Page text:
‘Ego tunnel’ is Metzinger’s term for the narrow, highly filtered subjective experience that individuals mistake for the stable and true ultimate reality. The book is an interesting discussion of how modern neuroscience is finding the ‘neural correlates’ for any number of subjective states of experience. Much like modern discussions of free will, the explanation of highly personal experiences (such as dreams) as involuntary physical process further calls into question the traditional Western idea of the self.
Pollan has written a deep and important book. He does an excellent job telling the history of psychedelics, giving an overview of the science of consciousness they are being used to study, and most importantly, giving an inside look at the experience of using them.
This came highly recommended by many people, which could be why I was a bit disappointed there wasn’t more to it. The core of the book can be captured in one sentence: organize your life so that you spend as much time as possible working on important, difficult things.
Still fresh from the experience of reading it, I feel like this could be my favorite work of fiction I’ve ever read.
Jenny Hval is a Norwegian musician that I quite like. This is a short novel, recently translated into English, about rotting apples, urine, and sexual discovery.
After having previously read a handful of Gray’s books, there’s very little in them that still surprises me. I read this mainly as part of my on-going research for a project I call ‘Life Under Hard Determinism’, an exploration of what it means to take the hard determinist stance seriously.
Reading Ligotti’s book will let you know how far down the rabbit hole of nihilism you have the courage to go. The main thrust of his argument is that the form of consciousness inhabiting the heads of humankind is a tragic mistake of evolution, one we should end by voluntarily abstaining from further procreation.
Reading these three novels right after reading Galen Strawson’s book, I found myself seeing connections to themes he had written about, regarding the self-deception of believing there is a story that can make sense of one’s life.
I discovered Strawson’s work through his writing on free will. This collection of essays covers that topic as well as others, all with a dry wit that I enjoyed. The essay that some readers seem to have had the hardest time with was the one I most enjoyed, where he argues that it’s philosophically simpler to assume all matter has some form of consciousness, since we know for certain that we are a form of matter with consciousness.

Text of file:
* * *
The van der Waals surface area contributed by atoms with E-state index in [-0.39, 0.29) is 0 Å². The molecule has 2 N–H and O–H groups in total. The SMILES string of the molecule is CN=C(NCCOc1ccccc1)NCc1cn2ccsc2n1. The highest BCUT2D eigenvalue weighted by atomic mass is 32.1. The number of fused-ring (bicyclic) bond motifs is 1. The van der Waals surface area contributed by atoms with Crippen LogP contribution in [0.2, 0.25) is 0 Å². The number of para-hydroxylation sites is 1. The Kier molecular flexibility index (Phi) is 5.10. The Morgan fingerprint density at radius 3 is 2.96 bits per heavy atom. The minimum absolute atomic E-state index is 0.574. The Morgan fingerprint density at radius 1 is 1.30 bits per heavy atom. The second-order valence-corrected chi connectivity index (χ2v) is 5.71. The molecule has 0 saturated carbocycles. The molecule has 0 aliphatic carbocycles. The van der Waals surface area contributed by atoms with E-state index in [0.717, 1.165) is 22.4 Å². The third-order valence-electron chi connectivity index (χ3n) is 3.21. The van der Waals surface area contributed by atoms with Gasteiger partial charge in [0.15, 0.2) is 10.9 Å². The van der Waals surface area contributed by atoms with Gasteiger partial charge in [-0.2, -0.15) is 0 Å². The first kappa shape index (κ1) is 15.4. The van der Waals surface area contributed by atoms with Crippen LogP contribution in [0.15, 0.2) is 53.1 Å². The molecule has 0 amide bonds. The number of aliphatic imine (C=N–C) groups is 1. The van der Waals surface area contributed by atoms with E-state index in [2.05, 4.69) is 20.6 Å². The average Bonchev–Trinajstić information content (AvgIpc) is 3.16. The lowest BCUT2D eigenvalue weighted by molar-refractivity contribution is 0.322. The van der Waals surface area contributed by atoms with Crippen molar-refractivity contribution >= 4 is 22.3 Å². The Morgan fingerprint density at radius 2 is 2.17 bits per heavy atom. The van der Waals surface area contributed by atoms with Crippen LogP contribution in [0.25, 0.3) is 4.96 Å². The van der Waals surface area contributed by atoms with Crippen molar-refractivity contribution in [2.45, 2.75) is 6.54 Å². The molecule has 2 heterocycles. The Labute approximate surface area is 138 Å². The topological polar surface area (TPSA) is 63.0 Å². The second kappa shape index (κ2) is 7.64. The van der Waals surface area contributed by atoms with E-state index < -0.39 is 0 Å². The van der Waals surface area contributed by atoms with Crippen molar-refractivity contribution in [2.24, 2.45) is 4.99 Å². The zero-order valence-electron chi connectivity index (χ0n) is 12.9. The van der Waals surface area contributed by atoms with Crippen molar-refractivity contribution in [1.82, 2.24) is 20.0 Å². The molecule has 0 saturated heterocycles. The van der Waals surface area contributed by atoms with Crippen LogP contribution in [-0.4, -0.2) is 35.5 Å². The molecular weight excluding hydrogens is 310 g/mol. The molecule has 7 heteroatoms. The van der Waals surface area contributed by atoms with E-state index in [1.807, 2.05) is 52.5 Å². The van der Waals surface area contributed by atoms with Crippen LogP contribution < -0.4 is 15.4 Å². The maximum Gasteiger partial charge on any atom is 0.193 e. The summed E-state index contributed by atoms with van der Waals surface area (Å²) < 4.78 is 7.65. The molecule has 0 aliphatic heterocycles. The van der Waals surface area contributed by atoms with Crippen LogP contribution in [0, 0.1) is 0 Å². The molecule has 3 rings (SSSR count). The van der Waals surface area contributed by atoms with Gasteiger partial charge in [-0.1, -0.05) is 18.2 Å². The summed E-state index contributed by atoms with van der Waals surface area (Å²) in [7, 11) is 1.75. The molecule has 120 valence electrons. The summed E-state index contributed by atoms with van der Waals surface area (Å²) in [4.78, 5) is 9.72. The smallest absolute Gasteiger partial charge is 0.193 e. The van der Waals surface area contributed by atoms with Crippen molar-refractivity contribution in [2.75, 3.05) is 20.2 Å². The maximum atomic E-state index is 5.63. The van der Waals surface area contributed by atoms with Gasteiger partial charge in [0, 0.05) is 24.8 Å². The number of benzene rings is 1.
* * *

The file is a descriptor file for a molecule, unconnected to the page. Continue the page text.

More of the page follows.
A detailed look at how Niels Bohr ‘brainwashed’ a generation of physicists into accepting the Copenhagen interpretation of quantum physics. The spoiler here is that no alternative explanation is currently widely agreed upon. As Becker acknowledges in the last chapter, it’s disappointing to learn the degree to which political maneuvers and unquestioning ideology shaped the history of the field.
Bohm blends physics and philosophy to describe his revolutionary idea of implicate and explicate order. Parts of this book are accessible only to those with an advanced understanding of physics (not me), but I found it to be one of the most daring and creative books I’ve ever read.
I did not have a chance to read Kant during my university education, so coming to his thinking now has been a huge revelation. This book does exactly what I’d hoped, which is offer a serious but accessible overview of Kant’s most important work.
This is not an easy or quick read, but it’s worth the struggle. Popper carefully works through a thorough takedown of the totalitarian elements in Plato’s philosophy, the prophetic elements of Marx’s system, and, well, everything about Hegel, while defending the ideals of open-ended debate and democracy.
Harris’ presentation is concise, enjoyable and pursuasive. I can’t entirely recommend it, though, because it feels like Harris doesn’t flesh out his arguments fully, nor does he spend much time on prior literature in the field. However, it does serve as a useful introduction to the idea of free will.
I picked this up on the recommendation of Susan Fowler. Of the Feynman literature I’ve read, this one was my favorite. The lectures that make up the book were aimed at a non-specialist audience, so the material is accessible while still being fairly deep. I particularly enjoyed chapter 5, “The Distinction of Past and Future.”
An enjoyable beginning and end with a very long and tedious middle.
Fresh off reading Middlemarch, I couldn’t help but see parallels between the struggles of the young in both novels to rise above the place they were born into. The violence and passion of this story gives it an uncommon edge.
This volume is comprised of previously published essays, many of them centered on Graeber's analysis of bureaucracy. In his view, not only does bureaucracy create stupid behavior, but more importantly, it works to prop up social situations founded on structural violence. Graeber speaks of the complexity of actual human relationships, the value of political imagination, and the tangled connection between rules, freedom and play.
Reading this rekindled my love of massive old novels. What struck me most acutely is the depiction of how the narrowness of others’ expectations can crush almost anyone. Nearly every character finds their life shaped by the disappointment of discovering that their relationships are based on each partners’ false ideals of the other.